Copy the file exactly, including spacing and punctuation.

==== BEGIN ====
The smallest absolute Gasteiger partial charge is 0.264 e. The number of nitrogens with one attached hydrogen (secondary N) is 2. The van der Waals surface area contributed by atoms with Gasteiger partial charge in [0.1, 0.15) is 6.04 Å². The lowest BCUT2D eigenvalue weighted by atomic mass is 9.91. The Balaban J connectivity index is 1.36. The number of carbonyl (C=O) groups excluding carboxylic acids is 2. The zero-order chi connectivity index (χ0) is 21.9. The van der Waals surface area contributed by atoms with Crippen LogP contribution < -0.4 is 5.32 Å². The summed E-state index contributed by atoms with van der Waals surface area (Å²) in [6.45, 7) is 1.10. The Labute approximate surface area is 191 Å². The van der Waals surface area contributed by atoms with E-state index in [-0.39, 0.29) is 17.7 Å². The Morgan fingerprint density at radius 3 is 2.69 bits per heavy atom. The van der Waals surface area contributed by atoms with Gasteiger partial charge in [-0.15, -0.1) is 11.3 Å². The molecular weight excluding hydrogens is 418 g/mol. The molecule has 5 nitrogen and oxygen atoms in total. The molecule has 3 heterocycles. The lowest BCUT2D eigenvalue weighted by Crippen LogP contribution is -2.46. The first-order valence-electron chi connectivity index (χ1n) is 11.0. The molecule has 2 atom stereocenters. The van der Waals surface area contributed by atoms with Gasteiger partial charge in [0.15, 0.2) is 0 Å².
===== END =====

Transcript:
The smallest absolute Gasteiger partial charge is 0.264 e. The number of nitrogens with one attached hydrogen (secondary N) is 2. The van der Waals surface area contributed by atoms with Gasteiger partial charge in [0.1, 0.15) is 6.04 Å². The lowest BCUT2D eigenvalue weighted by atomic mass is 9.91. The Balaban J connectivity index is 1.36. The number of carbonyl (C=O) groups excluding carboxylic acids is 2. The zero-order chi connectivity index (χ0) is 21.9. The van der Waals surface area contributed by atoms with Crippen LogP contribution < -0.4 is 5.32 Å². The summed E-state index contributed by atoms with van der Waals surface area (Å²) in [6.45, 7) is 1.10. The Labute approximate surface area is 191 Å². The van der Waals surface area contributed by atoms with E-state index in [-0.39, 0.29) is 17.7 Å². The Morgan fingerprint density at radius 3 is 2.69 bits per heavy atom. The van der Waals surface area contributed by atoms with Gasteiger partial charge in [-0.15, -0.1) is 11.3 Å². The molecular weight excluding hydrogens is 418 g/mol. The molecule has 5 nitrogen and oxygen atoms in total. The molecule has 3 heterocycles. The lowest BCUT2D eigenvalue weighted by Crippen LogP contribution is -2.46. The first-order valence-electron chi connectivity index (χ1n) is 11.0. The molecule has 2 atom stereocenters. The van der Waals surface area contributed by atoms with Gasteiger partial charge in [0.15, 0.2) is 0 Å².